Gigabyte's RTX 4090 Gaming Box wants to turn your ultrabook into an absolute monster of a gaming PC

Aorus RTX 4090 Gaming Box
(Image credit: Gigabyte)

3D computational performance beyond imagination. So says Gigabyte of its new Aorus RTX 4090 Gaming Box, announced at Computex this week, and who are we to disagree?

What you're looking at here, peeps, is a water-cooled Thunderbolt 3 case with an 850W PSU and no less than the most powerful GPU on the planet, Nvidia's RTX 4090. In short, this is the ultimate in external upgrades for any gaming laptop.

The Aorus Waterforce all-in-one cooling system integrates a large copper plate, a 240mm aluminum radiator and two 120mm fans. Gigabyte says the water cooling covers all key components of the graphics card. "We take care of not only the GPU but also the VRAM and MOSFET to ensure a stable operation and longer life," Gigabyte claims.

The RTX 4090 inside is Gigabyte's Waterforce model running at 2,520 MHz. On the rear of the box are no fewer than three DisplayPort 1.4 sockets, an HDMI 2.1 connector, ethernet, Thunderbolt 3 and a pair of USB-A ports. On the front there's an additional USB Type-C slot.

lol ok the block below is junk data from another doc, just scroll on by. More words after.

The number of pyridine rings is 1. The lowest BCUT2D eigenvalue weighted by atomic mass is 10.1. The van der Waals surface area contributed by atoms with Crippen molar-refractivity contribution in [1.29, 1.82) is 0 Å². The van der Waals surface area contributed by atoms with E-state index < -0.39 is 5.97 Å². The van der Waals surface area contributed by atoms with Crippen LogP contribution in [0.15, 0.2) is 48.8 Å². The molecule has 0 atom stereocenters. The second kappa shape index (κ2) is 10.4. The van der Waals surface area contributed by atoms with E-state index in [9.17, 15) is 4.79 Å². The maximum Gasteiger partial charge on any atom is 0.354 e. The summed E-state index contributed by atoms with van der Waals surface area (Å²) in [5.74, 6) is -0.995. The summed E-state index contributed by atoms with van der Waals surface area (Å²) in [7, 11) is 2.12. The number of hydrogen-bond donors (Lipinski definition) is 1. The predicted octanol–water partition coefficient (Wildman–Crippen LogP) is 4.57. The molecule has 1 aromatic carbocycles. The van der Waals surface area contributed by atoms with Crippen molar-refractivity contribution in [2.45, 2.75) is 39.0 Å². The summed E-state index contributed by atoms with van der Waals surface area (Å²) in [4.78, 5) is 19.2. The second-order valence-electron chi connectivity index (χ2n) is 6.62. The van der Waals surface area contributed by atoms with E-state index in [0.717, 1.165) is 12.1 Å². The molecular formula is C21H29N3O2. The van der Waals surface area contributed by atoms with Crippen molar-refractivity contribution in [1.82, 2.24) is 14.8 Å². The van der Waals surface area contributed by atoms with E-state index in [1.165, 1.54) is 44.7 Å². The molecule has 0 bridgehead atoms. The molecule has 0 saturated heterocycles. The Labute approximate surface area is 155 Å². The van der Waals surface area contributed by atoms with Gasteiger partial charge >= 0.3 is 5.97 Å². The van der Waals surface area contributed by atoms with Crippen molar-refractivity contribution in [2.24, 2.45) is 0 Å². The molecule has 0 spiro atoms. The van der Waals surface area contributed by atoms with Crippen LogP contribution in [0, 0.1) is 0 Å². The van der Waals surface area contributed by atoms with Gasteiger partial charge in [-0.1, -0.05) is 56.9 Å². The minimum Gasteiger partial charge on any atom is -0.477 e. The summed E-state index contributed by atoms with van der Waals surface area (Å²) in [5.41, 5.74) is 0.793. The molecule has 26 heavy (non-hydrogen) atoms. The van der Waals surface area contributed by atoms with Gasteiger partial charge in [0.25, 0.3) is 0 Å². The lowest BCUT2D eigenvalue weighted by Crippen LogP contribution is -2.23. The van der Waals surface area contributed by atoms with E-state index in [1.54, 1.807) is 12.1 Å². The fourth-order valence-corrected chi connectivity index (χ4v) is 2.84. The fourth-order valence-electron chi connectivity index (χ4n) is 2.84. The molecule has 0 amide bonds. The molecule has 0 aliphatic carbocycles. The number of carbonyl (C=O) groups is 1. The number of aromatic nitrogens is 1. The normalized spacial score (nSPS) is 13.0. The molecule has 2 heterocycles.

Incidentally, the Thunderbolt 3 interface also provides 100W of power delivery enabling single-cable connectivity to a laptop. Normally, 100W wouldn't cut it for a gaming laptop. However, given that the GPU part of the power profile is offloaded to the external box, 100W might well get the job done, especially for a thin-and-light ultrabook style laptop.

The box itself measures 302mm by 189mm by 172mm and the whole shebang is compatible with Gigabyte's Control Center software which, among other features, gives access to various parameters including clockspeed, voltage and fan speeds.

Internally, there are four 8-pin PCIe power connectors feeding up to 850W to the GPU. It's not clear if GPU upgrades are supported, but the water cooling aspect and the need for custom cooling blocks and plates would surely limit your options in that regard.

As for pricing, Gigabyte hasn't revealed any figures. But it absolutely, positively won't be cheap. If you need to ask, you probably can't afford it.


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Jeremy Laird
Hardware writer

Jeremy has been writing about technology and PCs since the 90nm Netburst era (Google it!) and enjoys nothing more than a serious dissertation on the finer points of monitor input lag and overshoot followed by a forensic examination of advanced lithography. Or maybe he just likes machines that go “ping!” He also has a thing for tennis and cars.